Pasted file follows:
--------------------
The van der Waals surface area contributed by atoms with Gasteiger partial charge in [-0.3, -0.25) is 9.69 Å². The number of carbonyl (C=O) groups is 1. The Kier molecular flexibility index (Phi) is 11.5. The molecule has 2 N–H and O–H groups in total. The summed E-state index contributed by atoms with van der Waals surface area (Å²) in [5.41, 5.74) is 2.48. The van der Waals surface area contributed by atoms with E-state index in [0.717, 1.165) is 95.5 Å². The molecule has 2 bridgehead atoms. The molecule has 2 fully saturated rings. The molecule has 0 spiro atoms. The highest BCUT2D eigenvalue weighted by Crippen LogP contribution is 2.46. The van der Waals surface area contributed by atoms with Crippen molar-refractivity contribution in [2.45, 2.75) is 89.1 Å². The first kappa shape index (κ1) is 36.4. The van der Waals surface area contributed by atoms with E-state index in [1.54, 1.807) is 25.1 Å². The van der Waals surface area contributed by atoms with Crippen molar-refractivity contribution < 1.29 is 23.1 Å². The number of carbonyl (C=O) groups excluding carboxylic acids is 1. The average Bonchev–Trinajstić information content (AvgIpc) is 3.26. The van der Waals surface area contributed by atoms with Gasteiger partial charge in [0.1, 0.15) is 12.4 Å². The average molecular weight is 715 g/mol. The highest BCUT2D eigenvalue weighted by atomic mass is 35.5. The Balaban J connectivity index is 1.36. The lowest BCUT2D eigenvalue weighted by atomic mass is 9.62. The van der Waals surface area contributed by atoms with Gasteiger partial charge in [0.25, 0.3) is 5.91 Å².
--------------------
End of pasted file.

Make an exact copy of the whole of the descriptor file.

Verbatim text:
The van der Waals surface area contributed by atoms with Gasteiger partial charge in [-0.3, -0.25) is 9.69 Å². The number of carbonyl (C=O) groups is 1. The Kier molecular flexibility index (Phi) is 11.5. The molecule has 2 N–H and O–H groups in total. The summed E-state index contributed by atoms with van der Waals surface area (Å²) in [5.41, 5.74) is 2.48. The van der Waals surface area contributed by atoms with E-state index in [0.717, 1.165) is 95.5 Å². The molecule has 2 bridgehead atoms. The molecule has 2 fully saturated rings. The molecule has 0 spiro atoms. The highest BCUT2D eigenvalue weighted by Crippen LogP contribution is 2.46. The van der Waals surface area contributed by atoms with Crippen molar-refractivity contribution in [2.45, 2.75) is 89.1 Å². The first kappa shape index (κ1) is 36.4. The van der Waals surface area contributed by atoms with E-state index in [1.54, 1.807) is 25.1 Å². The van der Waals surface area contributed by atoms with Crippen molar-refractivity contribution < 1.29 is 23.1 Å². The number of carbonyl (C=O) groups excluding carboxylic acids is 1. The average Bonchev–Trinajstić information content (AvgIpc) is 3.26. The van der Waals surface area contributed by atoms with Gasteiger partial charge in [0.1, 0.15) is 12.4 Å². The average molecular weight is 715 g/mol. The highest BCUT2D eigenvalue weighted by atomic mass is 35.5. The Balaban J connectivity index is 1.36. The lowest BCUT2D eigenvalue weighted by atomic mass is 9.62. The van der Waals surface area contributed by atoms with Gasteiger partial charge in [0.25, 0.3) is 5.91 Å².